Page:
Tuesday, April 23, 2024

U.S. Sen. Scott Brown at an appearance at the Kowloon restaurant in Saugus in 2010. (Photo: Mark Sardella)

Scott Brown does not deserve your vote. If I sound harsh, forgive me. It’s only because the stakes are too high for us to make a mistake voting for U.S. senator Nov. 6.

Brown is a nice guy. We can all agree on that. As far as his vision goes as a politician, we only really know two things about him: At some level he supports Republican doctrine enough to belong to the party; and he’s running for reelection based on the fact he plays nicely with others.

Ask Brown why any of us should vote for him and he immediately points to his bipartisan voting record.

But really he votes for core Republican positions almost every time, and alongside Democrats on the really tough political fights such as naming post offices or codifying rules of behavior for National Parks.

True, he did vote for Dodd-Frank Financial Reform, but almost immediately tried to weaken its provisions.

If you observe Brown’s behavior in the Senate you’ll notice he’s very calculating about taking his “bipartisan” votes. Most times he will vote only after the outcome is decided, giving himself maximum time to see which way the wind is blowing but also to devise a plausible reason to explain his vote.

He’s certainly never without a reasonable explanation for abandoning the middle class. On voting against cutting the Bush tax breaks for the wealthy, he explains that now is not the time to tax the “job creators.” On voting against fair pay for women, he argues the bill had too many unintended legal consequences. On protecting tax loopholes worth billions to the oil companies, he says eliminating tax loopholes would result only in higher prices at the pump.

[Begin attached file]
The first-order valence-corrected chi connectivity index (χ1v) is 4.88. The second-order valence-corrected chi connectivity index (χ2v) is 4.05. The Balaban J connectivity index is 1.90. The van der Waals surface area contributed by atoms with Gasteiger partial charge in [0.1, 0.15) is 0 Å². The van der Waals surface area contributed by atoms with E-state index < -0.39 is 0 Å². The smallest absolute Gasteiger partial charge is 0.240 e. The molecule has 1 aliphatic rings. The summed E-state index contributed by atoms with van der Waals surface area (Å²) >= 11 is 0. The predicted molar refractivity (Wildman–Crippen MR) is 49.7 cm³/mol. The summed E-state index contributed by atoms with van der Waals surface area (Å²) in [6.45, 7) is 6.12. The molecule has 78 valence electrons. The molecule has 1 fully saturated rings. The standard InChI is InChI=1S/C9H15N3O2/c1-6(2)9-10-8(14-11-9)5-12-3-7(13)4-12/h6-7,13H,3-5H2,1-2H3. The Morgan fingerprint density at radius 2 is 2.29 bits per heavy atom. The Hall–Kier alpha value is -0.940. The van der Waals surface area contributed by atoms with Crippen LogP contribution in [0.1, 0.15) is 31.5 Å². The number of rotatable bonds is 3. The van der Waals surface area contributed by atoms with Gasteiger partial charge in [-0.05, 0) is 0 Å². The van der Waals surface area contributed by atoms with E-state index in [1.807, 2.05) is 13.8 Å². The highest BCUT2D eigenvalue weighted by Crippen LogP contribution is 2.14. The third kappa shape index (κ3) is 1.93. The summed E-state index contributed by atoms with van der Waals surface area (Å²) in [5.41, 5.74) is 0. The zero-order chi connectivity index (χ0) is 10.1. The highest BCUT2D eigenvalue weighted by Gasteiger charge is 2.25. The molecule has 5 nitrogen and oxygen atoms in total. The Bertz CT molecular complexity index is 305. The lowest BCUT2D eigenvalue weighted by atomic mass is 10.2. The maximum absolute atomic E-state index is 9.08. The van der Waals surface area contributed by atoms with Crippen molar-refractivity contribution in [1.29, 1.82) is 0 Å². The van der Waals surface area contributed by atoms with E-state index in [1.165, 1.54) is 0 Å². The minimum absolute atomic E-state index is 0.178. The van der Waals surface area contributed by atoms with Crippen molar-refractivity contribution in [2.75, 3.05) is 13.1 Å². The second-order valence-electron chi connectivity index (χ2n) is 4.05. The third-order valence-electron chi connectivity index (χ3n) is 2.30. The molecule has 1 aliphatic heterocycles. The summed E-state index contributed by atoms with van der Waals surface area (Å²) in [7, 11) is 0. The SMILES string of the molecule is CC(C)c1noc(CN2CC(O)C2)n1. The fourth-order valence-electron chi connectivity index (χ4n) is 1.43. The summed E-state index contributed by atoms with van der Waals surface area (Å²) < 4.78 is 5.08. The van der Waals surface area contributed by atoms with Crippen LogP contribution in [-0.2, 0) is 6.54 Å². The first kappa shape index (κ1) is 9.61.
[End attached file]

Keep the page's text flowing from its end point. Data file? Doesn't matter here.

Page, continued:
All reasonable, plausible explanations! But forgive me, I don’t think they pass the smell test. They seem like thinly veiled political shields meant to hide a voting record that favors the high and mighty at the expense of the poor and unprivileged.

On the widening gap between rich and poor, he’s shown a surprising bent for siding with the wealthy and the powerful. On the destruction of the middle class, he mouths platitudes but does little or nothing to help.

Not every senator can be a Teddy Kennedy or a Daniel Webster. But those are the footsteps in which he walks, and by now he should have proved himself worthy of doing it. What does Brown stand for, besides getting himself reelected? Can you think of one issue meaningful to our lives he has articulated or even slated for political action?

Brown makes a lot of claims in explaining a short Senate career filled with meager accomplishment. He claims that kings and other royalty confer with him regularly. He claims his two-week summer rotation in Afghanistan qualifies as “doing combat duty in Afghanistan.” He claims Democratic challenger Elizabeth Warren lied about being part Native,  then spends half a debate regretting he has to bring the issue up.

It’s not enough for Brown to rest on his laurels as a make-believe liaison between Democrats in the center and the crazies on the right. Nor can he expect to coast to a victory by defaming an opponent who has already accomplished more on a national level than he could ever hope to achieve.

Warren has risen to challenge Brown exactly because she does stand for something. She’s a fighter for the middle class and, more important, she’s a defender of our rights against the very same entrenched interests Brown and the Republican Party represent.

Brown may be a nice guy, but as our Senator from Massachusetts he doesn’t deserve your vote; he deserves to be an ex-senator.